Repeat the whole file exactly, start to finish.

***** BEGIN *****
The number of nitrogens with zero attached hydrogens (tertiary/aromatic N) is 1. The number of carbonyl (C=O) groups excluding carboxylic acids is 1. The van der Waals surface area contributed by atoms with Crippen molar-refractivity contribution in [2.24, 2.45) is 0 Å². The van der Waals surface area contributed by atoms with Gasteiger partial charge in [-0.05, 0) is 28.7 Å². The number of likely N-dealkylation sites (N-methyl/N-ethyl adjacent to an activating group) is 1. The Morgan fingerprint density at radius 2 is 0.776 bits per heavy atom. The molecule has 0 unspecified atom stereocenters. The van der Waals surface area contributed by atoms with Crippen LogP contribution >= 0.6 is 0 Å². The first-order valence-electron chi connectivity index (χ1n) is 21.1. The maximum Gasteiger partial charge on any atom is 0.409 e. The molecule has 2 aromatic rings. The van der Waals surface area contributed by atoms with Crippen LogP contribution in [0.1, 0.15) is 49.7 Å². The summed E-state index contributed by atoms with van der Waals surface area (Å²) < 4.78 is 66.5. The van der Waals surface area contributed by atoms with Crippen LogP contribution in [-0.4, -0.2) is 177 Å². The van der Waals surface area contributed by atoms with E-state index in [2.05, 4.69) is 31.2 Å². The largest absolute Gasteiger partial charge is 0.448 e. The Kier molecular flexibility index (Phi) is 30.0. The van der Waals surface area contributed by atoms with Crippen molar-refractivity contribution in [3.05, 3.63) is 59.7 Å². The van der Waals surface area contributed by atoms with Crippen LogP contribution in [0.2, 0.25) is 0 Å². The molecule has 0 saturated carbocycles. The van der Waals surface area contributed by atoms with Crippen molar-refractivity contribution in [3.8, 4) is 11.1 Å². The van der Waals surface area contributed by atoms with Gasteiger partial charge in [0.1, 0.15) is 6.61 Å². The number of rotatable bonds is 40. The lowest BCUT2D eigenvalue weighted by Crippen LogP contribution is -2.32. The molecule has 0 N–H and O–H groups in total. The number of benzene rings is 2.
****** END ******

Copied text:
The number of nitrogens with zero attached hydrogens (tertiary/aromatic N) is 1. The number of carbonyl (C=O) groups excluding carboxylic acids is 1. The van der Waals surface area contributed by atoms with Crippen molar-refractivity contribution in [2.24, 2.45) is 0 Å². The van der Waals surface area contributed by atoms with Gasteiger partial charge in [-0.05, 0) is 28.7 Å². The number of likely N-dealkylation sites (N-methyl/N-ethyl adjacent to an activating group) is 1. The Morgan fingerprint density at radius 2 is 0.776 bits per heavy atom. The molecule has 0 unspecified atom stereocenters. The van der Waals surface area contributed by atoms with Crippen LogP contribution >= 0.6 is 0 Å². The first-order valence-electron chi connectivity index (χ1n) is 21.1. The maximum Gasteiger partial charge on any atom is 0.409 e. The molecule has 2 aromatic rings. The van der Waals surface area contributed by atoms with Crippen LogP contribution in [0.1, 0.15) is 49.7 Å². The summed E-state index contributed by atoms with van der Waals surface area (Å²) < 4.78 is 66.5. The van der Waals surface area contributed by atoms with Crippen LogP contribution in [-0.4, -0.2) is 177 Å². The van der Waals surface area contributed by atoms with E-state index in [2.05, 4.69) is 31.2 Å². The largest absolute Gasteiger partial charge is 0.448 e. The Kier molecular flexibility index (Phi) is 30.0. The van der Waals surface area contributed by atoms with Crippen molar-refractivity contribution in [3.05, 3.63) is 59.7 Å². The van der Waals surface area contributed by atoms with Crippen LogP contribution in [0.2, 0.25) is 0 Å². The molecule has 0 saturated carbocycles. The van der Waals surface area contributed by atoms with Crippen molar-refractivity contribution in [3.8, 4) is 11.1 Å². The van der Waals surface area contributed by atoms with Gasteiger partial charge in [0.1, 0.15) is 6.61 Å². The number of rotatable bonds is 40. The lowest BCUT2D eigenvalue weighted by Crippen LogP contribution is -2.32. The molecule has 0 N–H and O–H groups in total. The number of benzene rings is 2.